Derek Hills, manager, CYBER product management
Cybersecurity threats in health care have become a highly publicized issue. The number of cyberattacks, new types of breaches, and emerging criminal groups are constantly grabbing the attention of the public, the media, and healthcare professionals. There is a good reason for this high profile, as these attacks can inflict massive financial losses and potential harm to patients.
Medical devices have played a major role in the growth of cybersecurity risk in health care. Advances in technology, including network connectivity, create opportunities to improve patient care, but many innovations also create new opportunities for attackers to exploit and breach organizations. The FBI has called attention to software vulnerabilities in devices across clinical specialties and care environments. At the same time, the size of health systems’ device inventories continues to grow. Together, these two trends greatly amplify the cybersecurity risk that medical devices represent.
The gold standard for addressing software vulnerabilities continues to be patches specifically developed to remediate the potential problem. However, the growth of vulnerabilities, device inventories, and cyberattacks, combined with broader trends in the healthcare industry, has created a pressing need for new approaches.
Systemic gaps in addressing vulnerabilities
While efforts are increasing to combat cyberattacks, technology and regulatory guidelines have struggled to keep pace with the challenges facing health systems. Congress has introduced a bill titled the Protecting and Transforming Cyber Health Care (PATCH) Act that would increase cybersecurity requirements for introducing new medical devices to the market. As of 2022, the bill has yet to be ratified by either chamber, let alone signed into law.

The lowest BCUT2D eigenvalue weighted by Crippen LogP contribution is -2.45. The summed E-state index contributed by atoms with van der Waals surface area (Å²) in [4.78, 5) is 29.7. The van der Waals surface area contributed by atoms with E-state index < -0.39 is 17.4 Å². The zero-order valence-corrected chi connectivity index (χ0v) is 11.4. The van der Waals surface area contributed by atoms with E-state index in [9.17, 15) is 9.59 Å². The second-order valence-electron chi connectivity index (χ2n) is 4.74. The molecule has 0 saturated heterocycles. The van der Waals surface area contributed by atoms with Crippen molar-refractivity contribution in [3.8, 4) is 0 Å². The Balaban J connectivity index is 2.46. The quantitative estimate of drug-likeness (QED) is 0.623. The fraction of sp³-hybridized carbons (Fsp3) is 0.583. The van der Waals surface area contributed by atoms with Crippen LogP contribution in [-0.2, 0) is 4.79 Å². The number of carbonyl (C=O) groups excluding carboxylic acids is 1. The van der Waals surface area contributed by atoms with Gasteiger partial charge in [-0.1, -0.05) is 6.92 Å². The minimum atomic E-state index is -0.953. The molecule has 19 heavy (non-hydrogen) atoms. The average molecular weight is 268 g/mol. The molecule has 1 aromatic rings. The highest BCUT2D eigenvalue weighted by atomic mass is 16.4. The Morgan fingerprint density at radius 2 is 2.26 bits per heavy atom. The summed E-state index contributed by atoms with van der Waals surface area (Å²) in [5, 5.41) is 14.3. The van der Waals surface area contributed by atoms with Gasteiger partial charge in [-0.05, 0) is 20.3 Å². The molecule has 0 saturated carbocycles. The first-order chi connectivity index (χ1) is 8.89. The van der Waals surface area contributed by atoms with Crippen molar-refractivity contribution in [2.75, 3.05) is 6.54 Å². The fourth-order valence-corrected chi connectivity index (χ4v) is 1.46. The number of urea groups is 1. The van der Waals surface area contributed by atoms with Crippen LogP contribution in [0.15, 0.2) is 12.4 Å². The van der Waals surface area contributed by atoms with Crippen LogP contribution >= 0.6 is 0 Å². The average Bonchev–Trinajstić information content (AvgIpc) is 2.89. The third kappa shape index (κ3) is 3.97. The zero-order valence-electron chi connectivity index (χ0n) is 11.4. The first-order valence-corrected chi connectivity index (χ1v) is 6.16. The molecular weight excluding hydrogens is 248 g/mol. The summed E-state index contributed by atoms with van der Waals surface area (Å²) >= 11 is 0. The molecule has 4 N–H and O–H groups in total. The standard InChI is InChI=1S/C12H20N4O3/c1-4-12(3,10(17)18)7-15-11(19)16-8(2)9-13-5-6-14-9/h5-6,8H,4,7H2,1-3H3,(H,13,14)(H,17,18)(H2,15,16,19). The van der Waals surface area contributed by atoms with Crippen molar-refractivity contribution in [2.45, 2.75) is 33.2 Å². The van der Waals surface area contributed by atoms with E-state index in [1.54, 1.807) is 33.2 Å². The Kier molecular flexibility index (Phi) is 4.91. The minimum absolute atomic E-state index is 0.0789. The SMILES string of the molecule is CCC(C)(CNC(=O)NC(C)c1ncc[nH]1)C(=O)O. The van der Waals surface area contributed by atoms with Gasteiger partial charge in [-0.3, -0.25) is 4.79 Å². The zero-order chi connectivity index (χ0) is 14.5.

When vulnerabilities are discovered for existing devices, software patches are typically considered the gold standard for reducing risk. The FDA requires manufacturers to follow a tiered process when addressing vulnerabilities according to the severity of the potential impact. The most critical vulnerabilities, defined by the FDA as uncontrolled risks, require notifications to be sent to customers within 30 days and a patch to be available within 60 days.
However, patching is not always promptly available in all situations. Data from medical device inventories managed with TRIMEDX’s CYBER solution reveals that 68% of tracked vulnerabilities do not have a validated software patch. The gap between medical device software vulnerabilities and available patches has several contributing factors. The sheer volume of vulnerabilities, especially those that do not meet the FDA criteria for uncontrolled risks, demands that manufacturers prioritize patch development.